Posted on September 30, 2013 · Posted in General

Whether for cost, security, usability or even personal preference, the time may come when you need to switch your email provider. When it comes to business, this can be such a headache that some simply continue to rely on the existing email host for as long as possible, just to avoid the pain of switching — at a cost to the business and its efficiency. Follow these steps to switch your business email host quickly and while safeguarding all-important emails.

Reasons to Switch Hosts

If your host experiences a lot of downtime, you’ll see a debilitating effect on employee productivity, follow-through and morale. While occasional outages do happen to good hosts, they should be just that: occasional. Customer service and cost play a role here, too. If you feel like you’re not receiving service when you need it or that you’re paying too much, you’ll probably end up trying a new host.

Preparing to Migrate Hosts

If employees send email while you’re migrating from one host to another, these messages could get lost along the way. Calculate how much time the switch should take, then let employees know that any mail they send during that time will probably go missing. For example, if your new host allows you to transfer 100 email accounts at a time and you have 300 accounts, you’ll need to make three transfers. If each transfer takes one hour, your employees will not have email access for 3 hours. It may make sense to schedule the migration for a weeknight or on a weekend to avoid disrupting the workweek. Your new host can help you gauge how long the switch will take. Check with employees to ensure that your planned migration won’t disrupt workflow.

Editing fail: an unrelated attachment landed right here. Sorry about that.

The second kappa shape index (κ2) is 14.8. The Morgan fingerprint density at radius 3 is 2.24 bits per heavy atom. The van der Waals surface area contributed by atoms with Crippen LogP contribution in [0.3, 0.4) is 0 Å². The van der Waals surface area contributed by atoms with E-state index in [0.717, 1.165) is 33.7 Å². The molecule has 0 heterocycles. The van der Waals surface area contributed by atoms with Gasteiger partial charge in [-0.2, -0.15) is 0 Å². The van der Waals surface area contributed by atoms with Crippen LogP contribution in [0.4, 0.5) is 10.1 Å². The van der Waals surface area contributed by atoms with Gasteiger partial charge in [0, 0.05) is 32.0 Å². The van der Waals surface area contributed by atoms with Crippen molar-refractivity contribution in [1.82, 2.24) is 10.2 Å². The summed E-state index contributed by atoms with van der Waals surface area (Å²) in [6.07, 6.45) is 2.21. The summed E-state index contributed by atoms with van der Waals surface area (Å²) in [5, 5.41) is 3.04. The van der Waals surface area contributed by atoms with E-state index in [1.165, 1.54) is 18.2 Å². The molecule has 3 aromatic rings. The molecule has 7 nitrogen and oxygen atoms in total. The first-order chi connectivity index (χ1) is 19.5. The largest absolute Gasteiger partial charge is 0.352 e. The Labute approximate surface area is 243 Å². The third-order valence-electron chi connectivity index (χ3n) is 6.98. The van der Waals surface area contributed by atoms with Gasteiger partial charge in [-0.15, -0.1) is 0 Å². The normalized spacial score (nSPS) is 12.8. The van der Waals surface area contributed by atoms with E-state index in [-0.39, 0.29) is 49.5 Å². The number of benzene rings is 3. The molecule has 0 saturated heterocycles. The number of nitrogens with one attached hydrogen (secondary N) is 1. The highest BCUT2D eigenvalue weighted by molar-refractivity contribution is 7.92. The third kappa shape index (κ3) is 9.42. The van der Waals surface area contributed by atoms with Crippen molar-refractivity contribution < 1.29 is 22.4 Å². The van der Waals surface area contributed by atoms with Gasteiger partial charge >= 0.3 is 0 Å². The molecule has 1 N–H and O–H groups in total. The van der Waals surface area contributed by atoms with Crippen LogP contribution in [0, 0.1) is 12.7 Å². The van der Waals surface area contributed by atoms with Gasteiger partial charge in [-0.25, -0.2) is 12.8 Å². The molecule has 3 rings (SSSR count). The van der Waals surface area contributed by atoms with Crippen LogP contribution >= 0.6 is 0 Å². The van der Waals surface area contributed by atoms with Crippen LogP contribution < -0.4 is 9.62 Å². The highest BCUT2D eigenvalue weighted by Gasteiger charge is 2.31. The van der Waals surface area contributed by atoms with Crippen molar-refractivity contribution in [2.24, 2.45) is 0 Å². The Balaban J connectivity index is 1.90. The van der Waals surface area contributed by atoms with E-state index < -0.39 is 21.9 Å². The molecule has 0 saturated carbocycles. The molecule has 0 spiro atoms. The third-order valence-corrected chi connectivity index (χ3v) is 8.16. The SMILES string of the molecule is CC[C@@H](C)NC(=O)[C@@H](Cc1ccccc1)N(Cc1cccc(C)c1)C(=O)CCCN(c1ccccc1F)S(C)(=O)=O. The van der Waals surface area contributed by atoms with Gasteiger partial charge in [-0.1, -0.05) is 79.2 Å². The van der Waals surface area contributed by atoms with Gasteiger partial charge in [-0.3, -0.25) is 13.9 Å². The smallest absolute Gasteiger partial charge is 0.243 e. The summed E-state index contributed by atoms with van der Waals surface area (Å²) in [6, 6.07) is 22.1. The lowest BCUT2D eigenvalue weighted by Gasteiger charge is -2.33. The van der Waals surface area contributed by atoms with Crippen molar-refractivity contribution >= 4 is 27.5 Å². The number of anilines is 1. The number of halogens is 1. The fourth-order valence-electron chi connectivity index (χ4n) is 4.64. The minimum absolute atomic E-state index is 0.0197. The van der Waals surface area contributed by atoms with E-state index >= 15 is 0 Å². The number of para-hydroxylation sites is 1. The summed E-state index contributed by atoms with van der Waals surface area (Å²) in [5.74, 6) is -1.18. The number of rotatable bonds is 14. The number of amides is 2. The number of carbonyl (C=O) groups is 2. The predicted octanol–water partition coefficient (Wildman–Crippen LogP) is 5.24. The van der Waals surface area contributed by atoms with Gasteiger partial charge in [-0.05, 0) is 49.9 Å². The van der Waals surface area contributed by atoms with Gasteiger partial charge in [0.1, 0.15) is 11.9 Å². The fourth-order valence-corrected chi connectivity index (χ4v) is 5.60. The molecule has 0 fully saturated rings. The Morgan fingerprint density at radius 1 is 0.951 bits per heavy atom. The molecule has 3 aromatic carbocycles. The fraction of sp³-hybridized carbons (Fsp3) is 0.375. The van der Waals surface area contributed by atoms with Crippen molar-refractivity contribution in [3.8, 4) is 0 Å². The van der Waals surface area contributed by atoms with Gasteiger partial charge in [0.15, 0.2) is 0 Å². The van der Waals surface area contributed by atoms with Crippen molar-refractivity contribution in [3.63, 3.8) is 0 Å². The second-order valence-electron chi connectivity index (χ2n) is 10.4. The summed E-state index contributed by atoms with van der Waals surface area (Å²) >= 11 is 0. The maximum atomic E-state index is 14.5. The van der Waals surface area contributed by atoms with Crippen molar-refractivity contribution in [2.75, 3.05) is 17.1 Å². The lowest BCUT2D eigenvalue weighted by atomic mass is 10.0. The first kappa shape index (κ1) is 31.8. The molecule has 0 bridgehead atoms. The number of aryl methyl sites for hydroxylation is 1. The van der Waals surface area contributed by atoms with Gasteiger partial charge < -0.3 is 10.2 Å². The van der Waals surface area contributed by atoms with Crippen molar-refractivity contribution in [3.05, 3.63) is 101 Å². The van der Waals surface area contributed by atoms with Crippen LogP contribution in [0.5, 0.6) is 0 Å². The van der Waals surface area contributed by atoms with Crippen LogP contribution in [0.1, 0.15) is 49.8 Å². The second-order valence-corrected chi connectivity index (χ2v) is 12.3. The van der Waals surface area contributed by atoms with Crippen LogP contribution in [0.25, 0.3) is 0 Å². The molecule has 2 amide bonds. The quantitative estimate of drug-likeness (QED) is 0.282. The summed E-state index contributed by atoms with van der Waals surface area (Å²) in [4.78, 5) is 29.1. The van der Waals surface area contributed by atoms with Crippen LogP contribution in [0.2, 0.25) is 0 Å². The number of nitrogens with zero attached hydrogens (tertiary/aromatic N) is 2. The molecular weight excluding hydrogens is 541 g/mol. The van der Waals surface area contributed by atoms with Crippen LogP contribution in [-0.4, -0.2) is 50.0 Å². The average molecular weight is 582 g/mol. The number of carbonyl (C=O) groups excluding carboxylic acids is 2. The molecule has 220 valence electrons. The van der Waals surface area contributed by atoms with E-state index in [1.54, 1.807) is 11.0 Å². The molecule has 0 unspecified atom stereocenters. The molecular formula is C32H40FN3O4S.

Next, you’ll want to create employee accounts at the new host, so that employees will receive messages once you switch hosts. Create these before the switch to avoid the chaos of lost messages.

The Switch

To begin using your new email host, you’ll need to change the DNS to point from the old email provider to the new provider by changing the MX record. This way, new messages will arrive in the correct mailbox.

As a last step, you’ll want to migrate old messages to the new host. If you have a small or tech-savvy office, you might be able to rely on others to do this themselves, otherwise you’ll have to do it. To do this, users will need to add the IMAP account for the new host to the email client, then drag and drop items from old host to new host until the mailbox is empty. Alternately, some hosts provide you with an API used for this purpose and you can use this to streamline everyone’s migration.

While this guide should get you started, each hosting service is different and may have some tweaks of its own. Current dashboards with most hosting providers are relatively the same, but these could become more specialized down the road as well. Luckily, your new host’s tech support department can answer any questions you have.

Changing email hosts isn’t a nightmare, but it does require foresight and planning. Talk out any questions you have with your post pre-switch to avoid day-of-switch frustration, confusion or messes.